conducted classes on the new methodology to the entire project group and senior managers off-site so their full attention was maintained. Extensive studies were conducted within the SCM group to determine why builds took so long and why so many of those builds broke. The results were interesting to say the least. Developers were checking in untested code, which meant that there were no peer reviews being held, little-to-no supervision, and a significant amount of gold-bricking done because user expectations were not very clear. Requirements changed faster than developers could consume pizza, and those changes were not communicated throughout the development group. Developers did not always check in their code before leaving for home each night. Parallel development was not allowed. Branching was done late in the development game and just before a required build. The Product Manager wanted change control only after a successful build had been performed, which meant that baselines were nebulous at best.
The change control process was developed in flow chart format first, so I could walk everyone through the process and get approval or sign off. Once the change control process was in effect, things got a little slower, but builds improved. That is, they became more successful – not faster. I suppose the reason was that people became more conscious of their work effort and products before promoting code to SCM.
In spite of all this, the problem’s roots were not in the workflow processes, although some needed significant improvement, but in the technology. The SCM solution and the J2EE application server were at odds. Mostly, there were serious formatting issues and the SCM group had to reconcile (reformat) the code in order to complete the builds. This went on for several months before someone finally wrote some scripts that automated the reformatting process. There are a lot of things that could have or even should have been done before things got real bad and frustrating for the development group – but they didn’t and work products suffered as a result. Millions of dollars were wasted on unnecessary contractual support that could have been solved by better internal and external communications, and a better understanding and appreciation of the values that can SCM bring to any software project.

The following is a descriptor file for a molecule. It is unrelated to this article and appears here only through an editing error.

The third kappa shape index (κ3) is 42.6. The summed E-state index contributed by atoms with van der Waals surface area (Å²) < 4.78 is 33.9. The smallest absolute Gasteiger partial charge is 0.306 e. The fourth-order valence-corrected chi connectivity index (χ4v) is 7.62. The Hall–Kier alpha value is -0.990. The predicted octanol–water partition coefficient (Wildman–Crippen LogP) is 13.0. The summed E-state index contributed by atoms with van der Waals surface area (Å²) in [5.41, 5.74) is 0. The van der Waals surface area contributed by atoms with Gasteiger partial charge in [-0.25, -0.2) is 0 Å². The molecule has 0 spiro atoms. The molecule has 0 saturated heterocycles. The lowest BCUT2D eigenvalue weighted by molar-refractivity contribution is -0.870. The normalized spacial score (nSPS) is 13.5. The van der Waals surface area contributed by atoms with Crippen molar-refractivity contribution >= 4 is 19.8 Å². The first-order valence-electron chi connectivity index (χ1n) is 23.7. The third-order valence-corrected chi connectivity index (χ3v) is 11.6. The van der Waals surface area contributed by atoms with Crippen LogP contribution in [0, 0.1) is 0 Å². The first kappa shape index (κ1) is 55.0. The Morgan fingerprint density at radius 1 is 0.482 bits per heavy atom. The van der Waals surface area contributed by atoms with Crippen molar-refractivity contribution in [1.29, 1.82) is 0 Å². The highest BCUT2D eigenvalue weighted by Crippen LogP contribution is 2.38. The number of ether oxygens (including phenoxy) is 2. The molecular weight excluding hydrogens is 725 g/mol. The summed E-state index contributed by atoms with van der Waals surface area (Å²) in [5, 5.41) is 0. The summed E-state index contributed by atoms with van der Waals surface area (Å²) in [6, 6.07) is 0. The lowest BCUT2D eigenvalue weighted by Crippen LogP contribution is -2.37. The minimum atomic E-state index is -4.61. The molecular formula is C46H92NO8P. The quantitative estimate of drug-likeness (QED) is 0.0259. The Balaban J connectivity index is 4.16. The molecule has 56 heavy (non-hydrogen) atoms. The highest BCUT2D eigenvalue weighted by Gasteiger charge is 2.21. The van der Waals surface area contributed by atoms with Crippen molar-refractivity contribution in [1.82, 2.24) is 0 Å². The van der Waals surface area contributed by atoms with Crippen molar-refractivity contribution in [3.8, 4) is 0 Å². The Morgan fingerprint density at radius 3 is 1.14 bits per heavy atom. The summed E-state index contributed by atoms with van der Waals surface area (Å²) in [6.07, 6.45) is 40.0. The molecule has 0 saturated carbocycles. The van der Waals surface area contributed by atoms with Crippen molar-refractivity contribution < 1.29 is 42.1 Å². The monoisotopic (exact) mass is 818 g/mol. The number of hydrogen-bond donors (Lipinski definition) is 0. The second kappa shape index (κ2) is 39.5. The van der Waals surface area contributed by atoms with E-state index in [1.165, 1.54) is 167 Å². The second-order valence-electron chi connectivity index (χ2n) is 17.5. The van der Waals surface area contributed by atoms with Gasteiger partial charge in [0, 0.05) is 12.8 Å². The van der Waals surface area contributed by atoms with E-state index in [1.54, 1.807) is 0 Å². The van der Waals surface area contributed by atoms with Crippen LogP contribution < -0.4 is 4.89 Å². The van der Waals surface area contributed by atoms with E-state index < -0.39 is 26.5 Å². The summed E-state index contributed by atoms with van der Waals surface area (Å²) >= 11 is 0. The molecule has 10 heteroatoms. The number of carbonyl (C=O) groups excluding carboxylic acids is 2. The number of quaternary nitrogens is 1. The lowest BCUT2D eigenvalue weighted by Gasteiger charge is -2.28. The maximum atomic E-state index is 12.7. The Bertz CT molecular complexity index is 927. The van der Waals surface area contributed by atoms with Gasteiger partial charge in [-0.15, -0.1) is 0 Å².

The major lesson learned in this scenario, was that all the money in the world cannot fix an ineffective process if people don’t work together as a real team. Looking at things retrospectively, SCM planning was never completed. Come to think of it, project planning was non-existent. Someone at the executive level should have done a little more homework and perhaps listened a little more carefully to what their staff recommended. Clearly, not a very good set of circumstances for any CM manager or release manager, but opportunities to excel abound!
Dick Carlson is the founder of Software Engineering Solutions, a training and mentoring consulting firm. Dick has 20+ years of software engineering experience that focused on training and mentoring, development and implementation of software lifecycle methodologies, software configuration management, software quality assurance, and software process improvement. Dick has trained and mentored teams and individuals on efficient SCM activities, project management, requirements development and management, risk management, business modeling, and business re-engineering. He has also been involved in software process improvement initiatives in preparing organizations for SEI CMM Levels 2 and 3 compliance.
Dick can be reached by email at firstname.lastname@example.org